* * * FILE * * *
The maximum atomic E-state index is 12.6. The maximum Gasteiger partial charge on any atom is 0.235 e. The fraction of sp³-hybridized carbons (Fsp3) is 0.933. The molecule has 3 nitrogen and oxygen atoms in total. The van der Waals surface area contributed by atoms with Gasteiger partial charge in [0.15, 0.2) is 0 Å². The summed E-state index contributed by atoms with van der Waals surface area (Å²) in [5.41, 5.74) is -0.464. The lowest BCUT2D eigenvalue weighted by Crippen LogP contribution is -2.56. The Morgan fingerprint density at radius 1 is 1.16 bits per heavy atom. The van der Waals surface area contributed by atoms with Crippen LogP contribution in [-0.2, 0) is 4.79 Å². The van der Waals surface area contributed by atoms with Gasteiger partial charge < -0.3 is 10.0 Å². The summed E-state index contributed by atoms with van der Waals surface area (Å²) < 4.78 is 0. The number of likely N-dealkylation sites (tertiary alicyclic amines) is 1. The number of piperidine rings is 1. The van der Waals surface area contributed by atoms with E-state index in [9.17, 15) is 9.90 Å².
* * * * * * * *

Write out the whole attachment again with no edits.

The maximum atomic E-state index is 12.6. The maximum Gasteiger partial charge on any atom is 0.235 e. The fraction of sp³-hybridized carbons (Fsp3) is 0.933. The molecule has 3 nitrogen and oxygen atoms in total. The van der Waals surface area contributed by atoms with Gasteiger partial charge in [0.15, 0.2) is 0 Å². The summed E-state index contributed by atoms with van der Waals surface area (Å²) in [5.41, 5.74) is -0.464. The lowest BCUT2D eigenvalue weighted by Crippen LogP contribution is -2.56. The Morgan fingerprint density at radius 1 is 1.16 bits per heavy atom. The van der Waals surface area contributed by atoms with Crippen LogP contribution in [-0.2, 0) is 4.79 Å². The van der Waals surface area contributed by atoms with Gasteiger partial charge < -0.3 is 10.0 Å². The summed E-state index contributed by atoms with van der Waals surface area (Å²) < 4.78 is 0. The number of likely N-dealkylation sites (tertiary alicyclic amines) is 1. The number of piperidine rings is 1. The van der Waals surface area contributed by atoms with E-state index in [9.17, 15) is 9.90 Å².